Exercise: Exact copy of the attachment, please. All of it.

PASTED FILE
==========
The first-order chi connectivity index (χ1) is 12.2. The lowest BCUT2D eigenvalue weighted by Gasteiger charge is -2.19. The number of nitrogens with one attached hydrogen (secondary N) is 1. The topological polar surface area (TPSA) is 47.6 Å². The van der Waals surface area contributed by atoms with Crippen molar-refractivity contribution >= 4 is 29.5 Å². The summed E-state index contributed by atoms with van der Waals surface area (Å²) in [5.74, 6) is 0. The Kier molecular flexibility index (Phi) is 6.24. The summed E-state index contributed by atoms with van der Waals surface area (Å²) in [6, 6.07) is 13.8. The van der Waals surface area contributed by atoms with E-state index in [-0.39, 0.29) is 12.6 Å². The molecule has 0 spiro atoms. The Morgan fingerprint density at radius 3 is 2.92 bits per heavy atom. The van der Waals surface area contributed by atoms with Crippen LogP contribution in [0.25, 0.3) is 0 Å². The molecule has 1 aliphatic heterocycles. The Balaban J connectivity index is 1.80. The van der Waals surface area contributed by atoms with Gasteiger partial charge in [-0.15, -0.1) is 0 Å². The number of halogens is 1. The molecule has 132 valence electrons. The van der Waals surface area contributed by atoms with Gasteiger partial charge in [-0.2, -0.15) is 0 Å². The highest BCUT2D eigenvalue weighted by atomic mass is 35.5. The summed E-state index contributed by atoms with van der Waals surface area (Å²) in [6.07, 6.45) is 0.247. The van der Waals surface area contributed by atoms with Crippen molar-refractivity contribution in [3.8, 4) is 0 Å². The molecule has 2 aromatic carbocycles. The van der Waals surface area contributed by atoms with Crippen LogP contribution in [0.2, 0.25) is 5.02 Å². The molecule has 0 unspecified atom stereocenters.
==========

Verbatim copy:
The first-order chi connectivity index (χ1) is 12.2. The lowest BCUT2D eigenvalue weighted by Gasteiger charge is -2.19. The number of nitrogens with one attached hydrogen (secondary N) is 1. The topological polar surface area (TPSA) is 47.6 Å². The van der Waals surface area contributed by atoms with Crippen molar-refractivity contribution >= 4 is 29.5 Å². The summed E-state index contributed by atoms with van der Waals surface area (Å²) in [5.74, 6) is 0. The Kier molecular flexibility index (Phi) is 6.24. The summed E-state index contributed by atoms with van der Waals surface area (Å²) in [6, 6.07) is 13.8. The van der Waals surface area contributed by atoms with E-state index in [-0.39, 0.29) is 12.6 Å². The molecule has 0 spiro atoms. The Morgan fingerprint density at radius 3 is 2.92 bits per heavy atom. The van der Waals surface area contributed by atoms with Crippen LogP contribution in [0.25, 0.3) is 0 Å². The molecule has 1 aliphatic heterocycles. The Balaban J connectivity index is 1.80. The van der Waals surface area contributed by atoms with Gasteiger partial charge in [-0.15, -0.1) is 0 Å². The number of halogens is 1. The molecule has 132 valence electrons. The van der Waals surface area contributed by atoms with Gasteiger partial charge in [-0.2, -0.15) is 0 Å². The highest BCUT2D eigenvalue weighted by atomic mass is 35.5. The summed E-state index contributed by atoms with van der Waals surface area (Å²) in [6.07, 6.45) is 0.247. The van der Waals surface area contributed by atoms with Crippen molar-refractivity contribution in [3.8, 4) is 0 Å². The molecule has 2 aromatic carbocycles. The van der Waals surface area contributed by atoms with Crippen LogP contribution in [0.2, 0.25) is 5.02 Å². The molecule has 0 unspecified atom stereocenters.